Some of the information in this report is presented with refreshing candor, such as an example of child labor uncovered - and addressed thoughtfully - in one of Motorola’s top-tier suppliers. But previous reports have followed the GRI Guidelines and been subjected to external assurance. The 2008 report is a notable departure (although GRI is mentioned deep in the site as a reference), which may represent a maturation in Motorola’s approach or simply a desire to scale back resources. Regardless, the information largely seems credible, although it’s unclear how, if at all, recommendations from Motorola’s previous external assurance provider have been addressed or whether the company is achieving its overall corporate responsibility goals.

Little about the report conveys the sense of no-holds-barred sustainability leadership one might expect from a multinational listed on the Dow Jones Sustainability and FTSE4Good indexes. For example, the company produces one “green” mobile phone, ‘Renew’, which is profiled in the adjunct report. However, it’s discouraging to see the company’s passivity toward environmentally-friendly product development, as expressed by Bill Olson, Director, Office of Sustainability and Stewardship, Motorola Mobile Devices, “As consumers become more environmentally aware, Olson hopes the demand for green phones will increase: ‘… As concerns about the environment grow, we expect the market to ask for more green phones.’ ”

Surely a company with as many popular phones and as much market share as Motorola can afford to adopt a leadership stance and help create a market for eco-friendly phones, just as it has created a thirst among developed world consumers for new phones and accessories every 18 months. Motorola should not sit back and “hope” consumers will ask for a more responsible product; it should create both the product and the market.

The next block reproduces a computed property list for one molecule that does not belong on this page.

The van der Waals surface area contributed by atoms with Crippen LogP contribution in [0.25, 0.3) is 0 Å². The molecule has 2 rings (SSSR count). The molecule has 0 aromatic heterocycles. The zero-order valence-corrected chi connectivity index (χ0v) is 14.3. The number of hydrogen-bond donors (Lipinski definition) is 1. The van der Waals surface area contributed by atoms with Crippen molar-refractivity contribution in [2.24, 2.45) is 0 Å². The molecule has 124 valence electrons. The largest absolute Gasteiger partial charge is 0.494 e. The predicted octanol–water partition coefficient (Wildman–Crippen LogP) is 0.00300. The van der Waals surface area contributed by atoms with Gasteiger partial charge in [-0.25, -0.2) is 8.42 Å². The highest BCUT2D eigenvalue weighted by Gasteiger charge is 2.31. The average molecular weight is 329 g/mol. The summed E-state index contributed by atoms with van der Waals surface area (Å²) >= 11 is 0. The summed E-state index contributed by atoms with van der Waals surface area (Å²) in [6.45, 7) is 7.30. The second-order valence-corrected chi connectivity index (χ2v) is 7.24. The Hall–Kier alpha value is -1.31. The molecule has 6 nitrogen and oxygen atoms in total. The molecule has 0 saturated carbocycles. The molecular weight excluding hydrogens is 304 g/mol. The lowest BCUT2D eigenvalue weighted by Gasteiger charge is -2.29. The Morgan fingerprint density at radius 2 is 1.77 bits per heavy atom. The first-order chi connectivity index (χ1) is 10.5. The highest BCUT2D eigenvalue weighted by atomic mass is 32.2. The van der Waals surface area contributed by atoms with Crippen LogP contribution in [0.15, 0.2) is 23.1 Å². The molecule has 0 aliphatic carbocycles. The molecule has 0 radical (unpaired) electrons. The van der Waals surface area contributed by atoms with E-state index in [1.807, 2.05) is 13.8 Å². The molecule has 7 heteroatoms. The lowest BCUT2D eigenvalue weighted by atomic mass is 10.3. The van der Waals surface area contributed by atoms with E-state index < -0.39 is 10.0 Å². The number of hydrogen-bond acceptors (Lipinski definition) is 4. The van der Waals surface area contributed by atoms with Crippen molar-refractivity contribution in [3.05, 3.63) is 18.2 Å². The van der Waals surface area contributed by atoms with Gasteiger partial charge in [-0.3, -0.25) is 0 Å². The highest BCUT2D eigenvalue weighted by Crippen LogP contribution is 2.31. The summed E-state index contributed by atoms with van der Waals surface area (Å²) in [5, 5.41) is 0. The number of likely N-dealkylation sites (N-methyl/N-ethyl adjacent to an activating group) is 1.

1. Reinstate the helpful “corporate responsibility goals” and progress table from previous reports so readers can easily track overall progress against objectives and targets.
2. Conduct a materiality analysis or make known the results of earlier analyses so readers can understand how Motorola selected the issues it addresses.
3. Make more effort to engage with stakeholders, both internal and external (or communicate more fully about those efforts). Also, seek specific corporate responsibility feedback, rather than defaulting to the “we welcome suggestions” approach.
4. Help stakeholders understand the context for reporting on certain issues by providing materiality information, industry benchmarks, and comparisons where appropriate.


Michelle Bernhart is the founder of True Blue Communications LLC, which helps organizations strengthen sustainability performance, achieve strategic objectives, enhance brand, and manage risk through credible and engaging communications.